Insurance Law: Duty To Defend Multiple Insureds

 Duty To Defend Multiple Insureds

Where there are multiple insureds under a single policy, each insured is entitled to a separate defense. An insurer owes a duty of good faith and fair dealing to each insured. An additional insured, however, may have to elect coverage under the policy by notifying the insurer of his election and demanding a defense.

Reservation Of Rights

A reservation of rights  “is designed to allow an insurer to provide a defense to its insured while still preserving the option of litigating and ultimately denying coverage.” The seminal case on the issue is Richmond v. Georgia Farm Bureau Mut. Ins. Co. In that case, the insured’s minor son was driving his father’s car when he hit a pedestrian.  Immediately after the accident, the pedestrian was taken to the hospital and the insured volunteered to pay medical expenses.  Eight months after the accident, the insured received a letter from the pedestrian’s attorney indicating that suit would be filed.  The insured gave notice to his insurer, who sent the insured a non-waiver agreement.  The insured refused to sign the non-waiver, instead demanding an unqualified defense.  The insurer sent a letter to its insured unilaterally reserving its rights, retained counsel to defend its insured and sought declaratory relief as to coverage.  The Georgia Court of Appeals looked favorably upon the approach used by the insurer, approving of a “reservation of rights letter” that “fairly informs the insured of the insurer’s position.”

Waiver And Estoppelbad faith insurance practices Georgia

The Georgia Supreme Court has ruled “where…an insurer assumes and conducts an initial defense without effectively notifying the insured that it is doing so with a reservation of rights, the insurer is deemed estopped from asserting the defense of noncoverage regardless of whether the insured can show prejudice.” This opinion impliedly overrules a long line of cases previously holding that the doctrines of waiver and estoppel are not available to bring within the coverage of a policy risks not covered by its terms, or risks expressly excluded.

An insurer that denies coverage and a defense for a specific reason waives the right to deny coverage for other reasons at a later time. In Hoover v. Maxum Indem. Co., a claimant was injured while working for his employer.  The claimant filed a lawsuit, and the insurer denied coverage and refused to defend.  In the letter denying coverage, the insurer relied on an Employers Liability Exclusion as the basis for the refusal to defend. The denial letter stated that it reserved the right to deny coverage for other reasons at a later date.  The claimant received a $16.4 million judgment, took an assignment from the insured and filed suit against the insurer.  The insurer defended based on the Employers Liability Exclusion as well as late notice.  The trial court granted summary judgment for the insurer on the late notice issue, and the Court of Appeals affirmed.  The Supreme Court of Georgia reversed, ruling that the insurer had denied all coverage defenses not set forth in the denial of coverage.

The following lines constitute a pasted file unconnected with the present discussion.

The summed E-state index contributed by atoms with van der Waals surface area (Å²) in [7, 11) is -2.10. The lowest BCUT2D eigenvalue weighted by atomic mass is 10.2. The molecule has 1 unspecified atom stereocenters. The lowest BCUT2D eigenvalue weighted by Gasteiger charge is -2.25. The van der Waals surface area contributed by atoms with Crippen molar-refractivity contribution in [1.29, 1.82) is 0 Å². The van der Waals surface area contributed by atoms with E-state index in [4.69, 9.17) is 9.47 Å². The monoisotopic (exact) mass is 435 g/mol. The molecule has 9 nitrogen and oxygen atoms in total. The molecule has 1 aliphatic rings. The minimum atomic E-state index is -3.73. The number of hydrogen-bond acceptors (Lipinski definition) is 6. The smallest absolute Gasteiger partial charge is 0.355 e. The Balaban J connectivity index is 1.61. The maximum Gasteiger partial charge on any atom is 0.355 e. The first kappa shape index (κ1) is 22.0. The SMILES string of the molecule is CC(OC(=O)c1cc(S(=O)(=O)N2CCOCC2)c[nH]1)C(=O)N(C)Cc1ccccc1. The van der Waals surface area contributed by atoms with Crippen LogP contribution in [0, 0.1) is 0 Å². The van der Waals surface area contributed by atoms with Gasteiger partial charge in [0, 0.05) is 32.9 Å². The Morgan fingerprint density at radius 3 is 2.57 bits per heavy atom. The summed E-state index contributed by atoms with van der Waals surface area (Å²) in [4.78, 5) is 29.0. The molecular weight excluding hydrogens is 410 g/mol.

An insurer who defends under a proper reservation of rights may withdraw its defense if the investigation reveals non-coverage, but the insurer must do so seasonably and not delay its decision. If an insurer learns of information indicating that no coverage exists under the policy, the insurer is required to inform the insured immediately. In addition, an insurer who pays the excess of a property damage claim without a reservation of rights has not waived the defense of noncoverage where no action had been filed and the insurer had not undertaken the defense of the insured.  An insurer may also be estopped to deny coverage if the insurer undertakes the defense of the insured and is negligent in its handling of the defense.

Where an insurer seeks rescission of an insurance contract, a reservation of rights is not authorized to reserve its rights and file a declaratory judgment action.  In Minnesota Lawyers Mut. Ins. Co. v. Gordon, Minnesota Lawyers Mutual (“MLM”) issued a liability policy to an attorney who was sued after a property closing. MLM initially provided a defense to the insured but reserved its rights under the policies. MLM then filed a declaratory judgment and amended its complaint several times.  On the final amendment, MLM asserted that the insured’s policies should be void due to the insured’s alleged misrepresentations in applying for the policies. The Court of Appeals held that:

While a declaratory judgment is authorized when circumstances show a necessity for a determination of the dispute to guide and protect the plaintiff from uncertainty and insecurity with regard to the propriety of some future act or conduct, rescission is not characterized by uncertainty.  To the contrary, if a party to a contract seeks to avoid it on the ground of fraud or mistake, he must, upon discovery of the facts, at once announce his purpose and adhere to it.

Since MLM took a firm position as to its rights in requesting rescission of the policies, a declaratory judgment was inappropriate.

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